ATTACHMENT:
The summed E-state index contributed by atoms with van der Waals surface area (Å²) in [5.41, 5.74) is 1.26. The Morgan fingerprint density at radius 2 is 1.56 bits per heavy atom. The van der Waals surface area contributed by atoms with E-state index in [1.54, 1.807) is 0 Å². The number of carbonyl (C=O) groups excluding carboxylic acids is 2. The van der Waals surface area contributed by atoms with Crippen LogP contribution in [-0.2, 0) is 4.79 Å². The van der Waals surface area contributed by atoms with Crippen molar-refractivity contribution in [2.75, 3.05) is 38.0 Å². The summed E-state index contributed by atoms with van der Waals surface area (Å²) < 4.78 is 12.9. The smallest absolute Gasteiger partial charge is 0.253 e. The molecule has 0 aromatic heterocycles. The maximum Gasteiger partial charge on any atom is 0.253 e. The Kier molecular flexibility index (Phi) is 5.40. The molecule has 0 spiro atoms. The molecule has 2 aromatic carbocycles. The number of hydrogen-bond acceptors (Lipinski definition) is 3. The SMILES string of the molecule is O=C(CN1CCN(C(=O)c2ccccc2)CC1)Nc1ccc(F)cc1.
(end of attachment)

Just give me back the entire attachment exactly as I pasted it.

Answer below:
The summed E-state index contributed by atoms with van der Waals surface area (Å²) in [5.41, 5.74) is 1.26. The Morgan fingerprint density at radius 2 is 1.56 bits per heavy atom. The van der Waals surface area contributed by atoms with E-state index in [1.54, 1.807) is 0 Å². The number of carbonyl (C=O) groups excluding carboxylic acids is 2. The van der Waals surface area contributed by atoms with Crippen LogP contribution in [-0.2, 0) is 4.79 Å². The van der Waals surface area contributed by atoms with Crippen molar-refractivity contribution in [2.75, 3.05) is 38.0 Å². The summed E-state index contributed by atoms with van der Waals surface area (Å²) < 4.78 is 12.9. The smallest absolute Gasteiger partial charge is 0.253 e. The molecule has 0 aromatic heterocycles. The maximum Gasteiger partial charge on any atom is 0.253 e. The Kier molecular flexibility index (Phi) is 5.40. The molecule has 0 spiro atoms. The molecule has 2 aromatic carbocycles. The number of hydrogen-bond acceptors (Lipinski definition) is 3. The SMILES string of the molecule is O=C(CN1CCN(C(=O)c2ccccc2)CC1)Nc1ccc(F)cc1.